Promoting fiber-rich foods seems like a sure winner in controlling hunger. “Eating more whole grains, whole grain pasta, whole grain cereals, fruits, and vegetables is important for satiety,” says Jessica Lee, MS, RD, LD, manager of nutrition communications at the Calorie Control Council.
While eating whole grains can be an excellent way to increase fiber intake, Slavin cautions against lumping all whole grains into one category. “It’s the form of whole grains that are important. The marketing of whole grains has gotten ahead of the science. Now you see ‘whole grain’ snack foods and desserts,” says Slavin, who believes that whole food sources are the best bet for satiety. If you apply the energy density rules to many whole grain foods on supermarket shelves, a whole grain cookie just doesn’t match up to a bowl of oatmeal or a serving of quinoa.
Portion Size Matters
You don’t have to be a brain surgeon to realize that portion size significantly affects weight and satiety. Slavin places blame on our food culture, which values cheap, large portions over high-quality, moderate portion sizes. Satiety is linked with our view of what a “normal” portion size is. In a recent survey conducted by the American Institute for Cancer Research, seven out of 10 Americans said they finish their restaurant entrées all or most of the time, regardless of the entrée size.
In a 2004 study coauthored by Rolls and published in the American Journal of Clinical Nutrition, study participants were served a lunch entrée at one of two levels of energy density in one of three portion sizes. Subjects consumed 56% more energy when served the largest portion of the high–energy-dense entrées compared with when they were served the smallest portion of the low–energy-dense entrée. Despite the 56% difference in energy intake between the two entrées, participant ratings of hunger and fullness did not differ after the meals.
“Portion control so that people are eating less of energy-dense foods and eating more of low–energy-dense foods is absolutely critical for satiety. Overall energy density is important,” says Rolls. Helping people visualize appropriate portion sizes is key to getting them to realize that the mound of spaghetti on their plate at their local Italian restaurant is five times too much.
We know that those who skip breakfast tend to weigh more and make up for lost calories—and then some—during the day. It’s common sense that skipping meals increases hunger, which can lead to binge-eating behavior. A gorging pattern of food intake has been shown to enhance lipogenesis and increase body weight, which may be due to large fluctuations in storage and mobilization of nutrients. It is thought that in a state of energy balance, increasing meal frequency may prevent large metabolic fluctuations. So what frequency of meals is the perfect combination?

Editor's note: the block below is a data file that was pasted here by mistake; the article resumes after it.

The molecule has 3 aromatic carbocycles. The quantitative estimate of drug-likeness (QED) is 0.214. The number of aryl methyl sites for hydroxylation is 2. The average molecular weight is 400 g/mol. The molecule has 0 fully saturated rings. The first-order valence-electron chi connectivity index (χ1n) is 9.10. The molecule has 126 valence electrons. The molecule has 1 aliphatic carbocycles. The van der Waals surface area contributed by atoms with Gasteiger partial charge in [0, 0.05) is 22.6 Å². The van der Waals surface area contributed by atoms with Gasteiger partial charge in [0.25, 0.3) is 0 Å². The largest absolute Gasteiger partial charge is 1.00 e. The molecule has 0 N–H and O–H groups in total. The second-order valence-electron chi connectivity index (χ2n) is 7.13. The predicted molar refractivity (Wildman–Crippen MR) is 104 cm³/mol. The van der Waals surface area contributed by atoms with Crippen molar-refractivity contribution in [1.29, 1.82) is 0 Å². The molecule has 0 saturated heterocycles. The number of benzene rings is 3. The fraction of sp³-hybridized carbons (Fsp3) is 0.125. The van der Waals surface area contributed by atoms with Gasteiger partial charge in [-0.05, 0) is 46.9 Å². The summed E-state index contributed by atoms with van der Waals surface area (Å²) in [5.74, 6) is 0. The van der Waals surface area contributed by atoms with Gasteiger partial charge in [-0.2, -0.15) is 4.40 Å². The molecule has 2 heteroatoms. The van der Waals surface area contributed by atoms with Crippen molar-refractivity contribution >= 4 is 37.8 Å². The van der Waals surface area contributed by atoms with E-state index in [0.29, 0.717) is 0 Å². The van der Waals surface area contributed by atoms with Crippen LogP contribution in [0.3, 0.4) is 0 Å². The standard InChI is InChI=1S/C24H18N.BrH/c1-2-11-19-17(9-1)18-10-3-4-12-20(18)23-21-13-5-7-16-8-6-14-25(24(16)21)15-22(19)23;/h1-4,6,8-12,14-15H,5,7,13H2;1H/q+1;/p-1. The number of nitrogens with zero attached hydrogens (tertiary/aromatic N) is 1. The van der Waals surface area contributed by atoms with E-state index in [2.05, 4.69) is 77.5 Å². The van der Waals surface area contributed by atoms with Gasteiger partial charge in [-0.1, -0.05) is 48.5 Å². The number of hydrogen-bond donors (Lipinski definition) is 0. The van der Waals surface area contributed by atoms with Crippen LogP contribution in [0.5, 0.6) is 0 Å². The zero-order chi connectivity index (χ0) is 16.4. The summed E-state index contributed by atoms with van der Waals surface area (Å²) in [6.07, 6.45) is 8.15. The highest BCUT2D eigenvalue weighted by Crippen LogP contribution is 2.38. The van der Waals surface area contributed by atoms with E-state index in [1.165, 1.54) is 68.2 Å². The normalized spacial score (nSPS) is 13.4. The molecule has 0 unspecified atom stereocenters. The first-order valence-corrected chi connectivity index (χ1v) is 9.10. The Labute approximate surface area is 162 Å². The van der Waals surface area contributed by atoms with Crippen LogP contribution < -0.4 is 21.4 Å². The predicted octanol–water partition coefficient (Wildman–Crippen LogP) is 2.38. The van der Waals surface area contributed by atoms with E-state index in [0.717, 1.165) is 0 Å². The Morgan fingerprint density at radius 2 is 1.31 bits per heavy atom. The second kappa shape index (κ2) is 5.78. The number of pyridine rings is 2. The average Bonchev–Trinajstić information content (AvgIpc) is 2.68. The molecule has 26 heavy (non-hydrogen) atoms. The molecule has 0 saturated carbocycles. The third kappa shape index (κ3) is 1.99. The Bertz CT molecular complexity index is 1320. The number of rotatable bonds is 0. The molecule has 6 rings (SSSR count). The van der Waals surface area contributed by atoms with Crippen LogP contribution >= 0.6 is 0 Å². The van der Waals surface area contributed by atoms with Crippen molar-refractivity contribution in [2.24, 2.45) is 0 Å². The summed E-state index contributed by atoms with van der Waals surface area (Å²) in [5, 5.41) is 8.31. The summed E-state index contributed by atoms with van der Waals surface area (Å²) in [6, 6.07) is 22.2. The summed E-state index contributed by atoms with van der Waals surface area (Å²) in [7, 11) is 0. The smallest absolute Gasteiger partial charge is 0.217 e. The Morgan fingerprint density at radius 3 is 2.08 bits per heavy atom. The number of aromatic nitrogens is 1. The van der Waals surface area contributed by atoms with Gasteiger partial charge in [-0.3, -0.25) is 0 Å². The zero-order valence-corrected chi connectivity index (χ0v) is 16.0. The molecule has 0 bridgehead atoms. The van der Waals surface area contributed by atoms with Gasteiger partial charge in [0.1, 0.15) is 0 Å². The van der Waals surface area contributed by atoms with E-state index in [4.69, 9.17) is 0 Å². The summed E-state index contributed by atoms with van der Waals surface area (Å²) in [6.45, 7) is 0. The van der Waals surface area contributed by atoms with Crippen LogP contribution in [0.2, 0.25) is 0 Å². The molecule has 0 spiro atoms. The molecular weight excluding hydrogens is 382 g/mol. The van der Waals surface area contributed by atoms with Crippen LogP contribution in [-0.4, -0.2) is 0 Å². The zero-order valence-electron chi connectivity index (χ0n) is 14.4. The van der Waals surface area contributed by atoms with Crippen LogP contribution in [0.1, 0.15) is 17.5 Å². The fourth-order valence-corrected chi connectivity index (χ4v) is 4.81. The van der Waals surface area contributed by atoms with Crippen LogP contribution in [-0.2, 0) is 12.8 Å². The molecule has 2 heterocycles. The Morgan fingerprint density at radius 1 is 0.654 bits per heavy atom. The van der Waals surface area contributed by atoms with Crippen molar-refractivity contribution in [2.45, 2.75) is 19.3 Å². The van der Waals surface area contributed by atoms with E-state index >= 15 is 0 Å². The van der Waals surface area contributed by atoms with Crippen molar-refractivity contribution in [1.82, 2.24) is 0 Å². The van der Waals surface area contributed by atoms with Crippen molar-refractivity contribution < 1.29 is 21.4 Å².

A 2008 study in the British Journal of Nutrition found that eating three meals compared with two meals with the same amount of energy increased satiety over 24 hours. “When you increase eating occasions, it’s more likely that you will eat more. I think that three meals a day, about every four hours, is good, but eating in between meals offers no real advantage,” says Slavin, who would like to see people encounter the fasting state in between meals instead of always being satiated. One thing seems sure: Passing up a healthy meal won’t do you any favors for hunger control later in the day.
What about the all-important trick of macronutrient distribution? Should people manipulate their protein, fat, or carbohydrate intakes to lessen hunger? Rolls believes that the focus should be more on filling up on low–energy-dense foods rather than on percentages of fat, protein, and carbohydrate in the diet.
Slavin reports that the old-school concepts of fat and satiety turned out to be untrue, adding, “The new data suggests that fat tends to not satiate for long.” Rolls notes, “Fat has twice as many calories as protein and carbohydrates. I’m not telling people to eat really low fat levels because fat has nutritional value. They should lower fat where they can, especially unhealthy fats. There are a lot of places you can reduce fat and caloric density, and you wouldn’t miss it.”
It’s long been hypothesized that higher protein levels may increase satiety, but Rolls says the jury’s still out on that concept, adding, “A lot of studies suggest that protein affects satiety. I think we need more data before we can say that we need to increase protein for additional boosts of satiety.” On the other hand, it’s important to ensure that people meet their protein needs as they decrease calorie levels. “We usually think of protein as a percentage of calories, but there is an absolute requirement for protein. When people restrict calories, they may not be getting enough lean protein for satiety,” says Rolls.
Speculation on carbohydrate intake and satiety has often fallen on the issue of glycemic index. A 2007 review of human intervention studies on glycemic index and satiety published in Appetite selected and analyzed 32 studies. The short-term studies showed evidence that low-glycemic foods or meals have a higher satietogenic effect than high-glycemic foods or meals. The mechanisms involved may be the specific effect of blood glucose levels on satiety and other stimuli involved in the control of appetite. But other studies found it difficult to tease out the separate effect of fiber on lowering postprandial glycemia. The researchers reported that it was difficult to conclude that low-glycemic index diets mediate a health benefit on satiety and body weight.
Perhaps the best advice for distribution of macronutrients to control hunger is simply balance, according to Lee. “A lot of this is common sense,” explains Rolls. “These recommendations fit with the Dietary Guidelines, and they expand on the notion of healthy eating in weight management.”
The future for hunger control is bustling, with research exploring the satiety benefits of everything from pine nuts to novel fat emulsions. With so many complex issues surrounding appetite, it will be a challenge to keep abreast of emerging research and strategies for hunger control. But people will surely thank you for it.
— Sharon Palmer, RD, is a contributing editor at Today’s Dietitian and a freelance food and nutrition writer in southern California.